Members and leadership with the Sioux Lookout First Nations Health Authority are standing with community members of Neskantaga First Nation, who have rallied and protested at Queen’s Park in Toronto.

Their protest, which was joined community members and Chief Chris Moonias over Zoom, as well as two members who drove over 1,100 km and Kiiwetinoong MPP Sol Mamakwa, comes as the community is facing over two weeks without any water in their area.

“We stand with Neskantaga and demand immediate action from the Treaty 9 partners to ensure an immediate and sustainable solution is obtained,” wrote staff, in a prepared statement.

Last month, Neskantaga’s water treatment plant had to be shut down after an ‘oily sheen’ was found in the water reservoir, which turned out to be dangerous hydrocarbons. This has also caused the shutdown of the community’s school and nursing station, which is especially vital in the fight against COVID-19.

“It is the position of the SLFNHA board and executive that the long-standing lack of access to clean water reflects Canada’s failure to ensure that basic human rights are provided to Indigenous people in this country.”

The community hasn’t had clean drinking water since February of 1995. Northwestern Ontario has the highest concentration of long-term boil water advisories across Canada.

“Access to clean drinking water is a social determinant of health impacting individuals health and well-being which is further exacerbated by the current COVID-19 pandemic.”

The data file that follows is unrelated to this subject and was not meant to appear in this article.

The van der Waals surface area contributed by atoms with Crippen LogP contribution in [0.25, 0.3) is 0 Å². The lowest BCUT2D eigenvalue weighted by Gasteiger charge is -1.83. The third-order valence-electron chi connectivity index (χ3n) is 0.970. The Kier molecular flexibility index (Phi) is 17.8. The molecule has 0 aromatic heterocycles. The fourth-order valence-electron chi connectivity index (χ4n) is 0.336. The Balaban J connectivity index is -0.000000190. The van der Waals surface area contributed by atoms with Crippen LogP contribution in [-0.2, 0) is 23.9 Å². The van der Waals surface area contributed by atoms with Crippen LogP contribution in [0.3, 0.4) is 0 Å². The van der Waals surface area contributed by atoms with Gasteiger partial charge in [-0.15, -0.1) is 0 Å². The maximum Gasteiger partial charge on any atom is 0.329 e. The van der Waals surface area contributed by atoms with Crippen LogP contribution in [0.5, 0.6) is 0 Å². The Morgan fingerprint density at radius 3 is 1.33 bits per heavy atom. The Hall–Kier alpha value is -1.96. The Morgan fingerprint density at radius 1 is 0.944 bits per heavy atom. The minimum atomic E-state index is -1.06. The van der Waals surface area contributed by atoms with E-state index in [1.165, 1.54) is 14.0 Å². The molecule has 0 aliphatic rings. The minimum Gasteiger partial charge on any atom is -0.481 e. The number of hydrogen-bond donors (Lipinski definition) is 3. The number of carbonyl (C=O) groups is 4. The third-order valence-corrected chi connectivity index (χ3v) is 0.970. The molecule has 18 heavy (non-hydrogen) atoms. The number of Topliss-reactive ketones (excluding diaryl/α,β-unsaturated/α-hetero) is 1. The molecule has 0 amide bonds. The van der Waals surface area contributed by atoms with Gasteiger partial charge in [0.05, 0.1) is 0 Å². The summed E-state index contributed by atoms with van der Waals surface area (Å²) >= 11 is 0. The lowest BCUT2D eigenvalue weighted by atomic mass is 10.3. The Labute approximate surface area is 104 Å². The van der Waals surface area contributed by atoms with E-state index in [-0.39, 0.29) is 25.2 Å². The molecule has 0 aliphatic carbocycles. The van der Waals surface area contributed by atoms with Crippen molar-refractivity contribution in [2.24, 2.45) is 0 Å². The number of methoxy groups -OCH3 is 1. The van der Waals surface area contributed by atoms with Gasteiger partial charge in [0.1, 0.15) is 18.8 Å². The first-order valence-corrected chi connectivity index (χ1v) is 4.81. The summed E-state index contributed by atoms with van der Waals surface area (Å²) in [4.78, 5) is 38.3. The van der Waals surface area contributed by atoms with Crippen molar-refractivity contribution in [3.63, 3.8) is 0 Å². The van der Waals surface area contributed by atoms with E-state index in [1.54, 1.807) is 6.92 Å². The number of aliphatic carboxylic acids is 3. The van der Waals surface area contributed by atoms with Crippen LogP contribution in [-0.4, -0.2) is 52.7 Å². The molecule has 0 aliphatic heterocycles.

“SLFNHA stands with Neskatanga as they have clearly articulated the necessary requirements needed before they can safely return their members back to the community.”

Over 200 children, elders and vulnerable community members have since been staying in Thunder Bay hotels, and there is no plan yet for when residents are able to return to their homes.

In July of 2017, the federal government provided $8.8 million to upgrade Neskantaga’s water system, including an addition to the existing water plant. This followed numerous delays and failures since December of 2015.

Work on the plant was initially set to be completed by May of 2018, which got pushed back to March of 2019 due to disputes with the contractor. Indigenous Services Canada says they are now providing $16 million to complete work on the treatment plant over a year and a half later.

For more information:
Neskantaga members protest at Queen’s Park
Water crisis causes evacuations in Neskantaga